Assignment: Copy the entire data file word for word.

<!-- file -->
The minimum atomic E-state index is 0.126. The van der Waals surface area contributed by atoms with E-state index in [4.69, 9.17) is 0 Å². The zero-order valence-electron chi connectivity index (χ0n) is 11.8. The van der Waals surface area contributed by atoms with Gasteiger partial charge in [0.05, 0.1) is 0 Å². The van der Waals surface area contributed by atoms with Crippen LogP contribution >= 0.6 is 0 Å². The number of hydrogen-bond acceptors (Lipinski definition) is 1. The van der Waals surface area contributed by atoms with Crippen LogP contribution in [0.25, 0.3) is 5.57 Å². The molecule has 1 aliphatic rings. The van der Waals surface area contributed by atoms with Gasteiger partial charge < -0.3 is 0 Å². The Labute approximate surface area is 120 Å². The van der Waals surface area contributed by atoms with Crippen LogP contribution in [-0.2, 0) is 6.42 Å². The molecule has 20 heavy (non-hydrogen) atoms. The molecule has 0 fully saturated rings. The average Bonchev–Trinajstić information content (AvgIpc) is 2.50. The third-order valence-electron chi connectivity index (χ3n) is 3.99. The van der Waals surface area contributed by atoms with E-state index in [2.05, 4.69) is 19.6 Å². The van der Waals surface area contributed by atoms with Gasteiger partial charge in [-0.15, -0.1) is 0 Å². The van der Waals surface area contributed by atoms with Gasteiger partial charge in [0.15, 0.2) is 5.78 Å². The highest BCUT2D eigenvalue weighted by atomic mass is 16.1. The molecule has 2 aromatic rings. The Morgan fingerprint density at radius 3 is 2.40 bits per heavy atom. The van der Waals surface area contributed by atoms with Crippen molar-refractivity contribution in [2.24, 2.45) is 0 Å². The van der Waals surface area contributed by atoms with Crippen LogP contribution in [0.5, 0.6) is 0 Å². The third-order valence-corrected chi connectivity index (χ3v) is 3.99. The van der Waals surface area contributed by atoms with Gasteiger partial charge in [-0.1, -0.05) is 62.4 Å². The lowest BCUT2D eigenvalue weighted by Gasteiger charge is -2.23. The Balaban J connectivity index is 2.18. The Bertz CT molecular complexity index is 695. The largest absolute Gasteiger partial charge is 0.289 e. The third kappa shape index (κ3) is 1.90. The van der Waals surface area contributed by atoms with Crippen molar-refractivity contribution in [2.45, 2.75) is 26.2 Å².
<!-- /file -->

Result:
The minimum atomic E-state index is 0.126. The van der Waals surface area contributed by atoms with E-state index in [4.69, 9.17) is 0 Å². The zero-order valence-electron chi connectivity index (χ0n) is 11.8. The van der Waals surface area contributed by atoms with Gasteiger partial charge in [0.05, 0.1) is 0 Å². The van der Waals surface area contributed by atoms with Crippen LogP contribution >= 0.6 is 0 Å². The number of hydrogen-bond acceptors (Lipinski definition) is 1. The van der Waals surface area contributed by atoms with Crippen LogP contribution in [0.25, 0.3) is 5.57 Å². The molecule has 1 aliphatic rings. The van der Waals surface area contributed by atoms with Gasteiger partial charge < -0.3 is 0 Å². The Labute approximate surface area is 120 Å². The van der Waals surface area contributed by atoms with Crippen LogP contribution in [-0.2, 0) is 6.42 Å². The molecule has 20 heavy (non-hydrogen) atoms. The molecule has 0 fully saturated rings. The average Bonchev–Trinajstić information content (AvgIpc) is 2.50. The third-order valence-electron chi connectivity index (χ3n) is 3.99. The van der Waals surface area contributed by atoms with E-state index in [2.05, 4.69) is 19.6 Å². The van der Waals surface area contributed by atoms with Gasteiger partial charge in [-0.15, -0.1) is 0 Å². The van der Waals surface area contributed by atoms with Gasteiger partial charge in [0.15, 0.2) is 5.78 Å². The highest BCUT2D eigenvalue weighted by atomic mass is 16.1. The molecule has 2 aromatic rings. The Morgan fingerprint density at radius 3 is 2.40 bits per heavy atom. The van der Waals surface area contributed by atoms with Crippen molar-refractivity contribution in [2.24, 2.45) is 0 Å². The van der Waals surface area contributed by atoms with Crippen LogP contribution in [0.5, 0.6) is 0 Å². The third-order valence-corrected chi connectivity index (χ3v) is 3.99. The van der Waals surface area contributed by atoms with Gasteiger partial charge in [-0.1, -0.05) is 62.4 Å². The lowest BCUT2D eigenvalue weighted by Gasteiger charge is -2.23. The Balaban J connectivity index is 2.18. The Bertz CT molecular complexity index is 695. The largest absolute Gasteiger partial charge is 0.289 e. The third kappa shape index (κ3) is 1.90. The van der Waals surface area contributed by atoms with Crippen molar-refractivity contribution in [2.45, 2.75) is 26.2 Å².